We read profiles of students during Commencement Week, spotlight the accomplishments of alumni during Homecoming weekend, and showcase faculty work at a whole variety of lectures and events, but very rarely do we learn beyond a mere Q&A of the lives of those whose physical labor runs every aspect of Amherst College. The people behind the counters, pushing the janitor carts, sweeping the floors, scrubbing our dishes, and setting up events are individuals with aspirations, intellectual pursuits, families, and are defined by things beyond their job. These are also people, however, that carry struggles, loss, anger, and other emotions that oftentimes complicate their relationship with the institution they work for.
Earlier this past year, I had the opportunity to meet, collaborate, and, most importantly, form relationships with several staff members through the Amherst Labor Alliance (ALA), a student-staff group established at the start of the Fall 2021 semester. The group’s intentions, as the name indicates, are to demand better conditions for workers (initially, Val employees to be more specific), bring attention to the exploitative conditions that Val workers face — whether it be unwelcoming work environments or lack of benefits — and cultivate radical solidarity.
At the same time I joined this club, I was enrolled in two anthropology courses: “Feminist & Queer Ethnographies” taught by Professor of Sexuality, Women's and Gender Studies Katrina Karkazis, and “Protest!” taught by Associate Professor of Sociology and Environmental Studies Hannah A. Holleman and Associate Professor of Anthropology Nusrat S. Chowdhury. Both classes have helped me understand what solidarity (or radical solidarity) means in practice and informed my perspective throughout my time in ALA. The staff we support have been historically disempowered and often feel that it is unsafe to speak against unfair working conditions. As a student, I don’t experience the same working-class realities that many of the staff members in Valentine Dining Hall face. However, as a daughter of low-income Ecuadorian immigrants, it doesn’t require a lot of effort to empathize with the struggles the workers face. I relate to some of their discontent with administration and feelings of helplessness in the midst of injustice. However, I know that as a student, I have the power to use my voice to disrupt the status quo without fear of retribution (such as loss of employment) and that combined with other student voices, the voices of college staff members would be amplified and listened to for the first time.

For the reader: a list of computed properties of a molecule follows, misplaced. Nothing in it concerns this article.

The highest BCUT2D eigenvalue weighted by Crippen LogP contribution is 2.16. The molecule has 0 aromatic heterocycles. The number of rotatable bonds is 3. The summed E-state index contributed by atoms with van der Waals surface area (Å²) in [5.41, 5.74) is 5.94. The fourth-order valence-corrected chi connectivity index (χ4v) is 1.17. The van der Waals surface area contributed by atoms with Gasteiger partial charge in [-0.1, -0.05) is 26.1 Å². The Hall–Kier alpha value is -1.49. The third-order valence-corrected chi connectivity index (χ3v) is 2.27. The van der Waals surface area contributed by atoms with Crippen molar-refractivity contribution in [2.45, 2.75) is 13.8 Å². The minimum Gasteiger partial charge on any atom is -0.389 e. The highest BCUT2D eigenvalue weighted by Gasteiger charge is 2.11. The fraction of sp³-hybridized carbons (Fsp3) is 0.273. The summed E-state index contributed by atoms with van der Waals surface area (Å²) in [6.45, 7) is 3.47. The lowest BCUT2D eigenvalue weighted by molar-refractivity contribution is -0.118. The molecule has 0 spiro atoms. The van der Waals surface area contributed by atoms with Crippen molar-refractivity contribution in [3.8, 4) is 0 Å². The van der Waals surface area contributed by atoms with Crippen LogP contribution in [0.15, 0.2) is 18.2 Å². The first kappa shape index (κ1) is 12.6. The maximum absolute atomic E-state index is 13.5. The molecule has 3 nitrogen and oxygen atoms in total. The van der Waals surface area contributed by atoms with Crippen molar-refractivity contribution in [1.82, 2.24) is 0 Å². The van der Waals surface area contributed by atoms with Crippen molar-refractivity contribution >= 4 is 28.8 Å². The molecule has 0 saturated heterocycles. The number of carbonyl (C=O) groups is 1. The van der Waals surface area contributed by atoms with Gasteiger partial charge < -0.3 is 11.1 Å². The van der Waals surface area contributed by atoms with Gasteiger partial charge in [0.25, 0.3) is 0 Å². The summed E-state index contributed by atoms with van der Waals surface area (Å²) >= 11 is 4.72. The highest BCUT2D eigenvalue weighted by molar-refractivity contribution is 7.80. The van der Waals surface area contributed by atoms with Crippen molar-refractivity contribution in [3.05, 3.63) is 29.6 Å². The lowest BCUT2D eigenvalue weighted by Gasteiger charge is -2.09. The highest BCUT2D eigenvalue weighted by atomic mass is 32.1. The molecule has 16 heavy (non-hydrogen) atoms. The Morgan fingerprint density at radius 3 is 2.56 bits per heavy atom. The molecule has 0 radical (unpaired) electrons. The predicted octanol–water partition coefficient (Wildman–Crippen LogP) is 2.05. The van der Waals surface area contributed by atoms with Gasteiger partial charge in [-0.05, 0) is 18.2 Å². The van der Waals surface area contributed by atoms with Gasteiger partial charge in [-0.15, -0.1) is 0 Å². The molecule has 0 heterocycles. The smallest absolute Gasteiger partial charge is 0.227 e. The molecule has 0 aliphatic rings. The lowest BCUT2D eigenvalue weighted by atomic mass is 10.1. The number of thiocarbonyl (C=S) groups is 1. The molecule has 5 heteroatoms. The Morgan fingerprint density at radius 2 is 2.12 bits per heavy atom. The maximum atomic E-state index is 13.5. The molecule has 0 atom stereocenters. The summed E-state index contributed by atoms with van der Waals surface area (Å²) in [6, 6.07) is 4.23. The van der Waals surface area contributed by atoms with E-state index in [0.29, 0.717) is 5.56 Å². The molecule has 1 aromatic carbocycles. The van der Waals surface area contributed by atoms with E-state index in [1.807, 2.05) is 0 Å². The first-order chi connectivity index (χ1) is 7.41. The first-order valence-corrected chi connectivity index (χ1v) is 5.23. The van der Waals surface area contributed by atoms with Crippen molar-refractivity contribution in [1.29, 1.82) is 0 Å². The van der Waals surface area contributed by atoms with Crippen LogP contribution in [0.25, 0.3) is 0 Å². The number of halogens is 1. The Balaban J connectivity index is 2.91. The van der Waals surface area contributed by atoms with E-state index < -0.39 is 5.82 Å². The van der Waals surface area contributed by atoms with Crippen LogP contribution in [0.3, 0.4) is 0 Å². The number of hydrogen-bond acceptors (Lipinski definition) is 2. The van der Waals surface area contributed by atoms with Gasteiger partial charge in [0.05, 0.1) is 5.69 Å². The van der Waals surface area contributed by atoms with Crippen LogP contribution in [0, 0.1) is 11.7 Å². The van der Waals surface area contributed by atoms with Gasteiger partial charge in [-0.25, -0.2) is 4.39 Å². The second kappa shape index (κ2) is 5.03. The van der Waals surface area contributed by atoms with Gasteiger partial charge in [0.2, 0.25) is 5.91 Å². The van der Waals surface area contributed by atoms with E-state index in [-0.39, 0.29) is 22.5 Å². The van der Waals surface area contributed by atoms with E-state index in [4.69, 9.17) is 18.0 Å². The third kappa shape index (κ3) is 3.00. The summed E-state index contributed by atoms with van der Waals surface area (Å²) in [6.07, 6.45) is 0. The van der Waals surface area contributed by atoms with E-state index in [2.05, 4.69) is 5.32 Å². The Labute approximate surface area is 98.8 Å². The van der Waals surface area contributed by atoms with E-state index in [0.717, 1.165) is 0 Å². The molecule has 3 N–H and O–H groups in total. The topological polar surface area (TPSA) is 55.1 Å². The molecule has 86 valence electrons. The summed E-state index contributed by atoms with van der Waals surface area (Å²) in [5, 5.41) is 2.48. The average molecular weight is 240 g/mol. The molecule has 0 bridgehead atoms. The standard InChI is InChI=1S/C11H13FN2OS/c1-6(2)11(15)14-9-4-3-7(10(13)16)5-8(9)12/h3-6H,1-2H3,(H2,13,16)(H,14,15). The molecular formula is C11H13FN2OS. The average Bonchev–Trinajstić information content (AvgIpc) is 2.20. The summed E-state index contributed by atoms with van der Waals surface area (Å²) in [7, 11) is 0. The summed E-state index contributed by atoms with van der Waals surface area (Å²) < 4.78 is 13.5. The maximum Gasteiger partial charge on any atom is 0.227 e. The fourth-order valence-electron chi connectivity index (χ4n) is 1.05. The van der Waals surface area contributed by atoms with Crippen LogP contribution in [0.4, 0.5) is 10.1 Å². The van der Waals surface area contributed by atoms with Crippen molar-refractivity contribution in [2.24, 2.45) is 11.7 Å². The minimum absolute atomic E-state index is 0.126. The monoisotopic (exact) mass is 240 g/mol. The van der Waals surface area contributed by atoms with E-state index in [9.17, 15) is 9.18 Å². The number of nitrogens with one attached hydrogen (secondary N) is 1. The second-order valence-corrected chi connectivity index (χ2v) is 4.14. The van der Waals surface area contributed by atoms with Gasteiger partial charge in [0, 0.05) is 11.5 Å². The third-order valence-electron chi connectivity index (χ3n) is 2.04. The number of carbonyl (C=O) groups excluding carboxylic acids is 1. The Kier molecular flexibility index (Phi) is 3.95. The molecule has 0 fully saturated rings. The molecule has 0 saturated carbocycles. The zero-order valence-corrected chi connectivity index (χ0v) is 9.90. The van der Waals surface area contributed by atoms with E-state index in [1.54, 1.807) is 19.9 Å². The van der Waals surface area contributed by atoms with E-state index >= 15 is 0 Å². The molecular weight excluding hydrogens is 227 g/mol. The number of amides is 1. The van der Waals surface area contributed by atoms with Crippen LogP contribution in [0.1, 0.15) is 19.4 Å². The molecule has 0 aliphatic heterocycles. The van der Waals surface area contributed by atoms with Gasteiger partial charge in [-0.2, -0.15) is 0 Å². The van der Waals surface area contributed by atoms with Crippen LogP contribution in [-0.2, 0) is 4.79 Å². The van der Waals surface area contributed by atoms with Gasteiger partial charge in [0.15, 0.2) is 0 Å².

Many posters, public demonstrations, and social media posts later, ALA has been able to recruit new students, spread awareness about labor issues, and help pressure the administration to convert casual staff positions to regular benefitted positions. However, the work of showing up to support staff members doesn’t stop even after securing many successes. There remains more work ahead to change the campus culture surrounding student-staff relationships and in order to improve labor conditions for staff beyond those working in Val. Nonetheless, the most important thing a student can do is understand that we only exist comfortably on this campus thanks to the work of other people.